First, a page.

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Continued intersection closure has businesses fighting to survive
intersection construction pic
Construction at the N. Golden State Boulevard and Fulkerth Road intersection has surrounding businesses struggling to keep up with monthly bills as a result of reduced traffic. - photo by ANGELINA MARTIN/The Journal

Prior to July 31, Circle J Food & Gas was thriving, with customers purchasing as much as 2,000 gallons of gasoline a day. Two doors down at Mid Valley Smoke Shop, the store typically brought in around $350 every day, and at Los Gallos, just across the intersection of N. Golden State Boulevard and Fulkerth Road/West Hawkeye Avenue, the restaurant was prospering, selling $2,000 worth of food daily.

Now, the three businesses don’t expect to last until December.

“I have no money to pay for anything,” said Afif Ramahi, who helps his sister manage Mid Valley. “I’m not sure if I’ll be able to stay open until Christmas.”

It was the end of July when the intersection influencing traffic to all three businesses closed for much-needed safety improvements, but the estimated mid-September completion date has come and gone, leaving Ramahi and other surrounding business owners without the influx of cars that typically travel down Golden State Boulevard.

Since July 31, Circle J owner Nirmal Singh has lost over $10,000 in profit, he said, and now he sells as little as 300 gallons of gasoline per day.

“We are behind. The expenses are the same, but we’ve lost too much business,” said Singh. “It’s going to be very hard to stay open. I owe the gas people money, and I have none.”

Ramahi now only brings home less than $100 in profit daily, and owes the building’s landlord $7,000 in past rent dues. Los Gallos owner Sergio Gutierrez only makes between $100 and $200 per day now that the intersection is closed, he said, and as a result, it’s a struggle to keep up with the restaurant’s bills.

“TID and PG&E keep billing me,” said Gutierrez. “They’re not going to say, ‘Hey Sergio, don’t worry about it. The construction is still going on so we’re going to lay off you for a while.’”

It’s been 72 days since the intersection project began, with promises of dual left turn lanes from all directions, bike lanes and sidewalk, installation of a new traffic signal system with advanced railroad preemption capabilities, intersection lighting improvements, pavement rehabilitation and new traffic striping.

While businesses on Fulkerth Road west of N. Golden State Boulevard are mainly client-based and haven’t been hit hard by the closure, the 72 days have taken their toll on Los Gallos, Mid Valley and Circle J. In the Los Gallos parking lot, cars looking for a shorter detour speed through the space, said Cindi Fleming of Halo Salon by Bliss, and Kathy Dhanowa of nearby Prime Lending said the lack of traffic has made her fearful of walking through the shopping center lot at night.

According to City of Turlock Engineer Mike Pitcock, the struggling businesses have longer to wait, with construction predicted to continue into November. Pitcock said that the project has been particularly difficult due to the coordination and amount of work provided by Turlock Irrigation District and Union Pacific Railroad. The two companies should be finished with their work this week, he said, giving access for work on the concrete curb, gutter, sidewalk, paving, striping and signal work.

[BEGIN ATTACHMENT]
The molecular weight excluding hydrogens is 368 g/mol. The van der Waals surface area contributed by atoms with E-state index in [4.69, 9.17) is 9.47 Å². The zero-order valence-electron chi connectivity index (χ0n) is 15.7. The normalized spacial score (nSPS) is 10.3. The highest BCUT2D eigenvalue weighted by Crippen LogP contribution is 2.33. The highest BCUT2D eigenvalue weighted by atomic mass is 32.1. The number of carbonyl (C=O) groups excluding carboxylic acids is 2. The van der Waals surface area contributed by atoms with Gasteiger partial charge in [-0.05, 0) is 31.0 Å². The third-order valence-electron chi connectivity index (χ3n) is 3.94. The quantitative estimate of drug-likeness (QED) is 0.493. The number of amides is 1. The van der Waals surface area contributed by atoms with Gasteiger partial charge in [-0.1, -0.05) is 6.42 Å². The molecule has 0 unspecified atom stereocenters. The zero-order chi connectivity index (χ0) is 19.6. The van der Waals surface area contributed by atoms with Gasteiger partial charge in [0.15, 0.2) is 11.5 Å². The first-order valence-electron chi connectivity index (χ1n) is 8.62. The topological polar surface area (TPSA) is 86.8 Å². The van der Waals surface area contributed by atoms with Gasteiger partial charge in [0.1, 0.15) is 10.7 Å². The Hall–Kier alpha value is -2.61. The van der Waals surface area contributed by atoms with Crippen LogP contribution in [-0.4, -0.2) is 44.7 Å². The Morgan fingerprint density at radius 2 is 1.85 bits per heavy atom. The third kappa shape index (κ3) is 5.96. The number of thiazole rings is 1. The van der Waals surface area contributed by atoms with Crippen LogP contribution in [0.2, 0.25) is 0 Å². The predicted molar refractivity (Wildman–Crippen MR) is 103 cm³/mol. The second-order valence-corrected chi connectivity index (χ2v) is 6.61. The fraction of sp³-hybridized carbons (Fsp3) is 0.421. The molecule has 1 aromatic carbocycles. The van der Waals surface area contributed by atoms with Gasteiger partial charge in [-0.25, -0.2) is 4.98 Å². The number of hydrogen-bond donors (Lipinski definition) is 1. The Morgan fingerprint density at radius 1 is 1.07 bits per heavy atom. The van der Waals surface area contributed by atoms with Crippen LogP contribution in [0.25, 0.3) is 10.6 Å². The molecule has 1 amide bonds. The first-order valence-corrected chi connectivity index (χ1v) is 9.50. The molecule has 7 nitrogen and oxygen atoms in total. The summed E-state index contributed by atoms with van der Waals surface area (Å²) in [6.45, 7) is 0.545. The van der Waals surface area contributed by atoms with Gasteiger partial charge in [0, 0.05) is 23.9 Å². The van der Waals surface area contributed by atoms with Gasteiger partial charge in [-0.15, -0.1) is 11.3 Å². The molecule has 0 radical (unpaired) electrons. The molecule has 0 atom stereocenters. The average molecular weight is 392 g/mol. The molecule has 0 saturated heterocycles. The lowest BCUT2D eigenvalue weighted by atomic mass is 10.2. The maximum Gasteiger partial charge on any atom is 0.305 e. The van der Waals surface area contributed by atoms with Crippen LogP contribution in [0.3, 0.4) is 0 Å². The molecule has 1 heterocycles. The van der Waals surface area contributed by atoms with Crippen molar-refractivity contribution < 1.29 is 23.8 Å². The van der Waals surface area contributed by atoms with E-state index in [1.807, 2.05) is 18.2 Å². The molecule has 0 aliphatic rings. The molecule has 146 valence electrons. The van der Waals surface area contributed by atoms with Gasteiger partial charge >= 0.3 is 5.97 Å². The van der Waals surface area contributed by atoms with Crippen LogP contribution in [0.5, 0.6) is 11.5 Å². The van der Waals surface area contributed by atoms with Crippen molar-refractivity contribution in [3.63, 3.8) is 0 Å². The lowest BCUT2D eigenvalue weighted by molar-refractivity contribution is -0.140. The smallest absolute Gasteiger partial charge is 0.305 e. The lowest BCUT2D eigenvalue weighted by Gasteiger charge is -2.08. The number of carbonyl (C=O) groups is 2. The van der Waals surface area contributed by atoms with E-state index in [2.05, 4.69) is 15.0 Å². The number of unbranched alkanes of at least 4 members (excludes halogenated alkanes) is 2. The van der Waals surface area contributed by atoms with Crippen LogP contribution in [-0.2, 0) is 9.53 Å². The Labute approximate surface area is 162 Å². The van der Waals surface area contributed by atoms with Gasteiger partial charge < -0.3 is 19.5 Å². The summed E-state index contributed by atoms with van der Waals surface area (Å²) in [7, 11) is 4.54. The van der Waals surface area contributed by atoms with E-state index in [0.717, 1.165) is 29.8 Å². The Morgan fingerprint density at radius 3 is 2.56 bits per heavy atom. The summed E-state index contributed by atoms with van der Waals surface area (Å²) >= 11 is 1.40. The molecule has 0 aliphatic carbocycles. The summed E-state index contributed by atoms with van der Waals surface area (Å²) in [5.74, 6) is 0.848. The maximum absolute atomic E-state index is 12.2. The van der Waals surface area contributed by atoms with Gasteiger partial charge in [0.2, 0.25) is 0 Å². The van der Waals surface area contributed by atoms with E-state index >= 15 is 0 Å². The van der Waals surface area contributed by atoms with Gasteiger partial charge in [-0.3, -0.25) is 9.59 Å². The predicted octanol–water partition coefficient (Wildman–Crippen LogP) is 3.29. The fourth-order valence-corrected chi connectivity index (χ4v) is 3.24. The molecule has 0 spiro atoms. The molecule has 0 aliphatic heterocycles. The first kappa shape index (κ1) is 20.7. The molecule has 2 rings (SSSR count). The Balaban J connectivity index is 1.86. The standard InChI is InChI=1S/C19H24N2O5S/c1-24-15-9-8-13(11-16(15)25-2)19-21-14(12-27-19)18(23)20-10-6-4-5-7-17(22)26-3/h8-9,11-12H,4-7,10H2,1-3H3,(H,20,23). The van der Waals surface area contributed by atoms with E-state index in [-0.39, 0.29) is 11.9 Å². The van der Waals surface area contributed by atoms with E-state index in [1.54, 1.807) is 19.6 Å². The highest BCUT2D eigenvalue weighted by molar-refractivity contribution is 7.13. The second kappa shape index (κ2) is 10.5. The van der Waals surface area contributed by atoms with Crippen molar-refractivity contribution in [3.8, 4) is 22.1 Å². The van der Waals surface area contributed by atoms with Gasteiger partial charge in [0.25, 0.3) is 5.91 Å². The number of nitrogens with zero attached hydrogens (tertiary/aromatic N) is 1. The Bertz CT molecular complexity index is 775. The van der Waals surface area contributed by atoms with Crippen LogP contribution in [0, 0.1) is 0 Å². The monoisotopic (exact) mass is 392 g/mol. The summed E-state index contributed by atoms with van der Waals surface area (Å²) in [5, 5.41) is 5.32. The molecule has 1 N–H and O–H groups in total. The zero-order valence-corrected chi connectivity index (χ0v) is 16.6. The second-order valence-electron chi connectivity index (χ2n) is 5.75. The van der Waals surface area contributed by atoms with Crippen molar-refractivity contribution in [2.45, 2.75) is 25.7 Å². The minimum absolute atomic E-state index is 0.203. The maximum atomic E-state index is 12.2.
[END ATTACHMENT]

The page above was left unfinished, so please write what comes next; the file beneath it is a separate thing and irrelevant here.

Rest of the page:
“We are hopeful they can get this all done by November, but it could extend into November a few weeks,” said Pitcock. “We are sorry for the inconvenience this has caused the community.”

Ramahi, Singh and Gutierrez all agree that their businesses will not last until mid-November. Gutierrez and Singh have spoken about the bleak outlook on several occasions.

“The poor guy at the gas station…I talked to him and he said, ‘Sergio, I’m dying over here,’” said Gutierrez. “I said, ‘I know you are. You’re not the only one.’”

The business owners have called upon the City to help their situation, they said, and in response, more signage alerting travelers that the businesses are still open has been added. Ramahi hopes that the City will compensate the businesses for money lost during the closure, since it went on so much longer than originally anticipated.

The Fulkerth and Golden State Boulevard project isn’t the first time the City of Turlock has had trouble making construction timelines on a major intersection.

In August 2016, a section of Monte Vista Avenue west of Golden State Boulevard was closed as Union Pacific replaced its tracks and concrete panels within the crossing. The City of Turlock was informed the work would raise the tracks half an inch to an inch and prepared the roadway accordingly. When the work was completed, it was apparent that the tracks were raised more than one inch and the concrete panels were not flush with each other.

A bid was put out by the City to repave the road near the tracks and George Reed Inc. completed the project in December. While the new gradient made the ride over the tracks less chaotic for motorists, there remained a significant bump where the rail panels were misaligned.

Turlock Mayor Gary Soiseth called on the help of local congressman Jeff Denham, who worked with the City and Union Pacific to help rectify the matter.

Union Pacific replaced 240 feet of concrete beds a week before Christmas and installed new rail and ties, and throughout the duration of the project, the intersection was closed for about 15 days.

That project received the attention from the City that Gutierrez believes the Golden State intersection deserves, he said.

“The last thing I want to do is create a scene and be the bad guy, but if we’re a community that’s supposed to be united, then they should be united and help us out,” said Gutierrez. “Two more weeks of this and I’m going to have to shut down, probably for good.”